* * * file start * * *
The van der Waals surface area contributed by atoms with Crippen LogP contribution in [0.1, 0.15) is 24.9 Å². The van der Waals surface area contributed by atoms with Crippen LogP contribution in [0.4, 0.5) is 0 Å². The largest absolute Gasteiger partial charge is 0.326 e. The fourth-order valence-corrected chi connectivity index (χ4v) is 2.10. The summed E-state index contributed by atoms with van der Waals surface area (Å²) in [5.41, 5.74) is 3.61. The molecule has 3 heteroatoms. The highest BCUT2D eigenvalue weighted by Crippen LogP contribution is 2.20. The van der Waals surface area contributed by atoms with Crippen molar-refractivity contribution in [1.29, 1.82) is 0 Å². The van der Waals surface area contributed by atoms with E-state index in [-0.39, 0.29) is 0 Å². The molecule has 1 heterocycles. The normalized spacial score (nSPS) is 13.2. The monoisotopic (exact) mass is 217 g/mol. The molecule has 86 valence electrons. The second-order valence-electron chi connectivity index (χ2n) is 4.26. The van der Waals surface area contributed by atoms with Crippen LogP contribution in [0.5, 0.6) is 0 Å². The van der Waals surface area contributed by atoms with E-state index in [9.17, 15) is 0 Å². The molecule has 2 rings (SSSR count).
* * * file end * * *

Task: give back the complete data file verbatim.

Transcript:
The van der Waals surface area contributed by atoms with Crippen LogP contribution in [0.1, 0.15) is 24.9 Å². The van der Waals surface area contributed by atoms with Crippen LogP contribution in [0.4, 0.5) is 0 Å². The largest absolute Gasteiger partial charge is 0.326 e. The fourth-order valence-corrected chi connectivity index (χ4v) is 2.10. The summed E-state index contributed by atoms with van der Waals surface area (Å²) in [5.41, 5.74) is 3.61. The molecule has 3 heteroatoms. The highest BCUT2D eigenvalue weighted by Crippen LogP contribution is 2.20. The van der Waals surface area contributed by atoms with Crippen molar-refractivity contribution in [1.29, 1.82) is 0 Å². The van der Waals surface area contributed by atoms with E-state index in [-0.39, 0.29) is 0 Å². The molecule has 1 heterocycles. The normalized spacial score (nSPS) is 13.2. The monoisotopic (exact) mass is 217 g/mol. The molecule has 86 valence electrons. The second-order valence-electron chi connectivity index (χ2n) is 4.26. The van der Waals surface area contributed by atoms with Crippen LogP contribution in [0.5, 0.6) is 0 Å². The van der Waals surface area contributed by atoms with E-state index in [9.17, 15) is 0 Å². The molecule has 2 rings (SSSR count).